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Paper Topic:

The difference between classical and modern rhetoric

The difference between classical and modern rhetoric


The difference between classical and modern rhetoric

There is a famous quote attributed to Abraham Lincoln which claims

You can fool some of the people all of the time , and all of the people some of the time , but you can not fool all of the people all of the time (Lincoln . It could be considered however , that the aim of rhetoric , the not always so gentle art of persuasion , is to do exactly that . The dictionary definition of rhetoric `1 . The study of

the technique of using language effectively . 2 . The art of using speech to persuade , influence , or oratory (Collins ) may be static , but the way in rhetoric , itself is utilized within society has evolved considerably since it 's original conception

While the word rhetoric itself is said to have be coined by the ancient Greek philosopher Plato (Wikipedia ) and originates from the ancient Greek word rhktfr , meaning orator , or one who is especially `practiced and skilled in giving formal , ceremonial , or persuasive public addresses (Encarta ) today it is also used on occasion as a semi-derogatory term for language that is considered to be overly pretentious , for flowery speeches or overly descriptive passages of written text that have no true value to the piece but are simply included because the author has considered that they `looked good on br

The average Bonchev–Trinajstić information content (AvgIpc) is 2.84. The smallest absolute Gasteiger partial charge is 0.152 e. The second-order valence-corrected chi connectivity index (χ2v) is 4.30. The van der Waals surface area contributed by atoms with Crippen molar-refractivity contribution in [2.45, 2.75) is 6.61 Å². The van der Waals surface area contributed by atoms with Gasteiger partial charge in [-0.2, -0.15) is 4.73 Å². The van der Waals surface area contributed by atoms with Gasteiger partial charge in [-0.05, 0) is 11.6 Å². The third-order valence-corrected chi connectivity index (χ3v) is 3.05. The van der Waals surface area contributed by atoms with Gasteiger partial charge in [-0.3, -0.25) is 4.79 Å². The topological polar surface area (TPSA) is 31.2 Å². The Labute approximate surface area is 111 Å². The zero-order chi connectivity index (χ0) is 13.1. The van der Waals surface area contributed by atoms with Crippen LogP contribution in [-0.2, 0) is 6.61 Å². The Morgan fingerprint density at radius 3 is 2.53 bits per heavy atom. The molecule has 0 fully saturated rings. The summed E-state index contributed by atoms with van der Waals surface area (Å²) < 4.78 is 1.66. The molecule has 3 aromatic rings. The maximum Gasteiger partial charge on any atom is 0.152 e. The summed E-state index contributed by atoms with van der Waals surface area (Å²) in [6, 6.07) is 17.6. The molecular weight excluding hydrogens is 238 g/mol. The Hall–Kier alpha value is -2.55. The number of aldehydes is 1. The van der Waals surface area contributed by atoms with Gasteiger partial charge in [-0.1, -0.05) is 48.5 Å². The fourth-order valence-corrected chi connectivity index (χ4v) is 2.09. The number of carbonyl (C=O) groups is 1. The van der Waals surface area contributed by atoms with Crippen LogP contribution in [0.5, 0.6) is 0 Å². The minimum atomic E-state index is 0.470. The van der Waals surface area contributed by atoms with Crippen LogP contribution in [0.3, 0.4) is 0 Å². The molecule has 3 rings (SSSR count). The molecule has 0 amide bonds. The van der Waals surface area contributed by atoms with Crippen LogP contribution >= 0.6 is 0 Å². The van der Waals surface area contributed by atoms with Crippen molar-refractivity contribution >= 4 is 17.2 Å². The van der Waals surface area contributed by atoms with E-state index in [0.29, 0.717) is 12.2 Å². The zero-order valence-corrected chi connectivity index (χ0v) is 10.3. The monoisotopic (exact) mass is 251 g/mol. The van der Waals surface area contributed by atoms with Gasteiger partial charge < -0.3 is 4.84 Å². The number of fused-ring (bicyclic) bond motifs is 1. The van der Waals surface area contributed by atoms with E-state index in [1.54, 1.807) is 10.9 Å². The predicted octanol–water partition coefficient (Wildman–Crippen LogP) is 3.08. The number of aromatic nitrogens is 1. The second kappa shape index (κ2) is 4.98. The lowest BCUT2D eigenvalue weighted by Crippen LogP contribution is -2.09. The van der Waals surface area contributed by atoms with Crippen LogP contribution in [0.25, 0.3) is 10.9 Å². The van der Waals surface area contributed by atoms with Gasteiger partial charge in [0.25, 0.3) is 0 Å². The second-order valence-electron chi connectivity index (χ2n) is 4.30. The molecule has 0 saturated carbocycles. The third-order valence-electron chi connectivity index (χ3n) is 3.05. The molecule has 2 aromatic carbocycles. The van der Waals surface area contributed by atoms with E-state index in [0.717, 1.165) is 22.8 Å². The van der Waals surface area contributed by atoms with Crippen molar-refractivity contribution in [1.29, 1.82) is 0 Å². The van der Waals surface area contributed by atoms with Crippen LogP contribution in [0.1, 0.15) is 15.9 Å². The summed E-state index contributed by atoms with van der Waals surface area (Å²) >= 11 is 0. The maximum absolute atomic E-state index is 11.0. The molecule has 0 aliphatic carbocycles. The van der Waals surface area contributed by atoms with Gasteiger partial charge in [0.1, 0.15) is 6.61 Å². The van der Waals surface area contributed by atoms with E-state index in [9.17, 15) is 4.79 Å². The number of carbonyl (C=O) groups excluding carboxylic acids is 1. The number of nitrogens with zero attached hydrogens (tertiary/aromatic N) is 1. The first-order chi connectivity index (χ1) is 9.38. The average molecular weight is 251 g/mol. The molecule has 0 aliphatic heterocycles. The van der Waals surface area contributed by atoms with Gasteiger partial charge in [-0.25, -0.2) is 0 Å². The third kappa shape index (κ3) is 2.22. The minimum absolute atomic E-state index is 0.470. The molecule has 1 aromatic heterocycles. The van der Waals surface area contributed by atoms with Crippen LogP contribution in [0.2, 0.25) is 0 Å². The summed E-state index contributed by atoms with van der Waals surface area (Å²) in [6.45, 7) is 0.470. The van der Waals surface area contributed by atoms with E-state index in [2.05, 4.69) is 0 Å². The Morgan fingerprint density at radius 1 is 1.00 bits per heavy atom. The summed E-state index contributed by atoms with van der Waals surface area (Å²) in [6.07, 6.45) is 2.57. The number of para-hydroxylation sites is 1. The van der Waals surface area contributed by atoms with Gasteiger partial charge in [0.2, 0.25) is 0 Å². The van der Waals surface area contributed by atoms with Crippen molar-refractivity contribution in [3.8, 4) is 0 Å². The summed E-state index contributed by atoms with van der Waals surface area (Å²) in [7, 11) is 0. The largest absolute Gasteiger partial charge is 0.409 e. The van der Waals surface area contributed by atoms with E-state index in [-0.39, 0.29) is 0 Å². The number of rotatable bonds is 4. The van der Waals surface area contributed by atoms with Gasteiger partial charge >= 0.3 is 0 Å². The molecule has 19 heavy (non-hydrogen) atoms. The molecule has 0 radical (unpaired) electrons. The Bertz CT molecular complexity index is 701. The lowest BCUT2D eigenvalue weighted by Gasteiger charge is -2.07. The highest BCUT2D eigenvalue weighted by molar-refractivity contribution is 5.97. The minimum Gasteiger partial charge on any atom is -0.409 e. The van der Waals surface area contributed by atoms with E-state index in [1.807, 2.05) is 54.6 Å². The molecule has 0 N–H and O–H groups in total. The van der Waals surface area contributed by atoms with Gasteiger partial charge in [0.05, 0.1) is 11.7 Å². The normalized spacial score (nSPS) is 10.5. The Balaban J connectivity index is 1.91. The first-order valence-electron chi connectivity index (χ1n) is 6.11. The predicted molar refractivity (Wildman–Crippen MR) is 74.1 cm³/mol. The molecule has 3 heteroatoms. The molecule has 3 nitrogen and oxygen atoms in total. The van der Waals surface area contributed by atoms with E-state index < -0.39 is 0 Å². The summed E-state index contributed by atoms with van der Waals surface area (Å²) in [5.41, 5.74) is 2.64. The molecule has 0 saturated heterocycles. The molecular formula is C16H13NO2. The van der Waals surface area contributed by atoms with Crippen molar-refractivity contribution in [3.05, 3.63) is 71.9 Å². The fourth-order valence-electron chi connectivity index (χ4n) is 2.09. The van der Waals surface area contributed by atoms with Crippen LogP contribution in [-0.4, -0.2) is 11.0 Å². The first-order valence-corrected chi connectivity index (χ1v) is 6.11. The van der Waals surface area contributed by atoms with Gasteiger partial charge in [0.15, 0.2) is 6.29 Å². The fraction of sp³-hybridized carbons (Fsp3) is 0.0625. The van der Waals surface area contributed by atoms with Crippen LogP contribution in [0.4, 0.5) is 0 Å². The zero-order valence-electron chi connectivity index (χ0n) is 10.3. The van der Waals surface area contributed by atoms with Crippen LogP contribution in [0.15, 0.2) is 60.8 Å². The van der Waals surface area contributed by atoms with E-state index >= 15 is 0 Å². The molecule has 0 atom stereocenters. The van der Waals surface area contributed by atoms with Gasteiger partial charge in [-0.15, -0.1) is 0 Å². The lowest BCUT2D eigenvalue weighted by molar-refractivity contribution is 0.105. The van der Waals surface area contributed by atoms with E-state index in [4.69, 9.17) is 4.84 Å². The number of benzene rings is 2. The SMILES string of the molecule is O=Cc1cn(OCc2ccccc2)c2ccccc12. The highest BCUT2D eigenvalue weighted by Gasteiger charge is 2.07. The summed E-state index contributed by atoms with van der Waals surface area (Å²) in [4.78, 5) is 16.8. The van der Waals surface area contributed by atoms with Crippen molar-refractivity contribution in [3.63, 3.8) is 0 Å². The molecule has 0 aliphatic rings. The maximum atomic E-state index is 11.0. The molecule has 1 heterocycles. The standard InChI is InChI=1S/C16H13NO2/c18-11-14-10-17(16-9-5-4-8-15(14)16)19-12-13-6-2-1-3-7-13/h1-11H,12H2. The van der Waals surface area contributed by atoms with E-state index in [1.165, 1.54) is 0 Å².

Interestingly , this particular aspect of rhetoric bears close correlation to Plato 's own definition of sophistry , which originally far from holding today 's rather more negative meaning described a group of traveling self styled `teachers ' who claimed to teach virtue to their students . Plato however disputed this claim , and is said to have considered that in reality the Sophists were merely `flattering ' their charges by teaching them not virtue , but exactly what they wanted to hear (Wikipedia

The more `persuasive ' aspect of rhetoric however , still widely exploited in everyday life , although the method of delivery is much changed from Plato 's time

The Greek philosopher Aristotle (whose teacher and mentor Plato also first famously outlined the differences between what he deemed to be `true ' and `false ' rhetoric ) famously authored a lengthy treatise on the subject named `The Art of Rhetoric , in which he first states that rhetoric is complementary to dialectic in that both are `concerned with both sides of an opposition ' also that they both `rely on the same theory of deduction and induction (Rapp

In this treatise Aristotle sets forth to describe rhetoric in terms of a civil art , or technique and describes what he sees as the different types of `civic rhetoric ' including items readily recognizable today such as forensic rhetoric (concerned with determining the truth or falsity of past events , deliberative rhetoric (concerned with determining whether or not particular future actions should or should not be taken , and epideictic rhetoric (concerned with praise and blame (Wikipedia

Perhaps more notably , Aristotle defined what he termed as the three types of rhetorical `proof . The first of these `proofs...

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